After taking in the views, we continued down the the backside of Marcy along the Van Hoevenberg Trail for 0.6 until we reached a 4-way trail junction. We turned right toward Gray Peak along the Mount Marcy Trail. At about 0.3 miles on this nice dirt trail, we came across a small lake where we once again stopped to top off our water bottles before continuing down the trail. About 1 mile from the lake, the trail makes a hard 90 degree left. Just before this bend, there is a cross country ski trail that heads northeast through a valley. The trail is well marked but not well maintained and leads through a swamp. Most people will follow the Mount Marcy Trail to the Avalanche Pass Trail, but since we planned on hiking that trail the next day and since the cross country ski trail reduced our trip by about 1.5 miles, we chose to take it. The ski trail is about 1.5 miles long and dead ends into the Mount Colden Trail. We then followed the Mount Colden Trail for another 1.5 miles until it “T’ed” into Avalanche Pass Trail. A right turn onto the Avalanche Pass Trail and 1.4 miles later, we were back at the Marcy Dam. We hopped back on the Van Hoevenberg Trail, made our way back to camp, and cooked some dinner down by the dam which allowed us enjoy the sunset as we ate. In total we hiked around 11.5 miles on this day, and because of this, I got a good night sleep so I could do it again the next day.



Sunday

The next morning after breakfast, we packed up our camp and set out to summit Algonquin Peak. We headed back down the Van Hoevenberg Trail toward the lodge until 1.1 miles later we intersected the Algonquin Trail and the Marcy Dam Trail. We turned left onto the Algonquin Trail and started up the mountain. The peak is only 3.1 miles from this junction, but the trail is very steep and at times we had to rock scramble up some rock slabs. 2.1 mile up the trail is the turn off for Wright Peak, and for those who want to check out another peak on their list, this is a good option because it only adds another mile to the trip. For us, we decided to continue straight up the Algonquin Trail because the last mile is the steepest part of the trail. Even though Algonquin Peak is 229 feet shorter than Marcy, I believe Algonquin Trail is more challenging. Like Marcy, the 360-degree view from the summit of Algonquin is gorgeous and well worth the trek. We ate lunch while enjoying the view and then followed the Algonquin Trail down the backside of the peak. About 0.3 miles down from the peak, the Algonquin Trail turns left and becomes very steep and narrow. The next 1.3 miles of the trail is very rocky and reminded me of a dry creek bed. The Algonquin Trail “T’s” into the Avalanche Pass Trail. We turned left and and headed toward Avalanche lake.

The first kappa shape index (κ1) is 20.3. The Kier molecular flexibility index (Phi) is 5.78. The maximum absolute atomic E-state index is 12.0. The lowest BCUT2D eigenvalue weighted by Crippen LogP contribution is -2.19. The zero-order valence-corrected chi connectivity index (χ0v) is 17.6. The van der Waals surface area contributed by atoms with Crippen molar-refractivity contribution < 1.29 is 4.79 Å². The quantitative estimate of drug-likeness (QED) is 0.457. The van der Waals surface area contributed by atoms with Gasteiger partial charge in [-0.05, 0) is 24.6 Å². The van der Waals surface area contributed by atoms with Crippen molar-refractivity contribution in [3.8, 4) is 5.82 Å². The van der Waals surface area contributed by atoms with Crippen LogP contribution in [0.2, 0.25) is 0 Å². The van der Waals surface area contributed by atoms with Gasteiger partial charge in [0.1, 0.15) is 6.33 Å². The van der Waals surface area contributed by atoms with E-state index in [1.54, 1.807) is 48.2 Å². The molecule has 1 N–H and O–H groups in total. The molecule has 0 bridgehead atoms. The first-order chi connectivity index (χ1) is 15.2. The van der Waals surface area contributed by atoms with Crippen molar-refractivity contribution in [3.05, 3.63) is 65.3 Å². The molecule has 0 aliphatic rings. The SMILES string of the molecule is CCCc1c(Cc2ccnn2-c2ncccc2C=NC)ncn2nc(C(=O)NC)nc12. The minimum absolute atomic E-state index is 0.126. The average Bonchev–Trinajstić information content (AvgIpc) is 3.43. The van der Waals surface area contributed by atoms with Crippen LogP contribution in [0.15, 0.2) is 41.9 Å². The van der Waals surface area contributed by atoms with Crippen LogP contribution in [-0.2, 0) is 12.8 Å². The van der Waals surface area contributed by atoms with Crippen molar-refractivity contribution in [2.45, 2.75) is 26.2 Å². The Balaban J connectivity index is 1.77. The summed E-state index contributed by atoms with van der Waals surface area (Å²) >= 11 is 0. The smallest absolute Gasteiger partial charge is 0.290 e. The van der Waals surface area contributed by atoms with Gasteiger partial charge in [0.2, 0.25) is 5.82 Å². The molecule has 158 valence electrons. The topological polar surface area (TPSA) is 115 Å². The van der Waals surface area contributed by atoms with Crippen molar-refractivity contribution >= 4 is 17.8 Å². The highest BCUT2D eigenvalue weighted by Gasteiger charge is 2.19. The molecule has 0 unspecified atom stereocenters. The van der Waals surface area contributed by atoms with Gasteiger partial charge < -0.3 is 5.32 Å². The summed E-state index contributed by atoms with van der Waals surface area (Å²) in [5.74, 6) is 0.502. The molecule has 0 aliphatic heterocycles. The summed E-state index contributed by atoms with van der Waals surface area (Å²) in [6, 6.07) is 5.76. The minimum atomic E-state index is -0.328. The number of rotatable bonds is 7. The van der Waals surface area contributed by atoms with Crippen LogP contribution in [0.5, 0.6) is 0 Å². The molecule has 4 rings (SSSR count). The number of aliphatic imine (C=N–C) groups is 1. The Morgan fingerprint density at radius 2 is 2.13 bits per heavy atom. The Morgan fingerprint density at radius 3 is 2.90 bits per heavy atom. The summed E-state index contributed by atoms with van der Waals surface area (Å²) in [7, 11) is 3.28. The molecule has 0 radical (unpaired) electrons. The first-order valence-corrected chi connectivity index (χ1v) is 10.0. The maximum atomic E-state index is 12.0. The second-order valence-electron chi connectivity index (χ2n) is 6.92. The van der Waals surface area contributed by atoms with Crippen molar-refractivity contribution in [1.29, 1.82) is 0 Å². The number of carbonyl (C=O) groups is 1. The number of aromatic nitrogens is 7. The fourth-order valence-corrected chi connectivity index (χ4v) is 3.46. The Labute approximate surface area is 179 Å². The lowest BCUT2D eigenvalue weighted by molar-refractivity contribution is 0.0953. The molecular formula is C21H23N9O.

When we turned the corner and finally saw the lake, I had to do a double-take because of the beauty of this narrow canyon. Parts of the canyon walls become sheer cliffs, so the trail during these parts turn into a wooden bridge built into the side of the cliff suspending us over the lake as we made our way along the trail. Avalanche Lake is a great place to go for a quick dip to cool down and has lots of rocks to jump off for some added excitement. We left the lake and followed the Avalanche Pass Trail back to Marcy Dam. From the “T” intersection to the the Marcy Dam the trail is 3.3 miles. We hopped back on the Van Hoevenberg Trail and followed it back to our gear. Once we were all geared up, we hiked the remaining 2.3 miles back to the Adirondack Lodge via the Van Hoevenberg  and Marcy Dam Trail. We hiked about 11.6 miles on Sunday making the weekend total 25.4 miles. We turned our bear cans back into the lodge and loaded up the cars. On the way home, we stopped in Lake Placid for a nice well-deserved pizza dinner.   


Published: February 3, 2017

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Brandon DeweyExplorer

Richmond

I am a Father, Photographer, Adventurer, and World Explorer (26 countries and counting). I'm from the Bay Area but I'm currently living outside of Richmond, Virginia.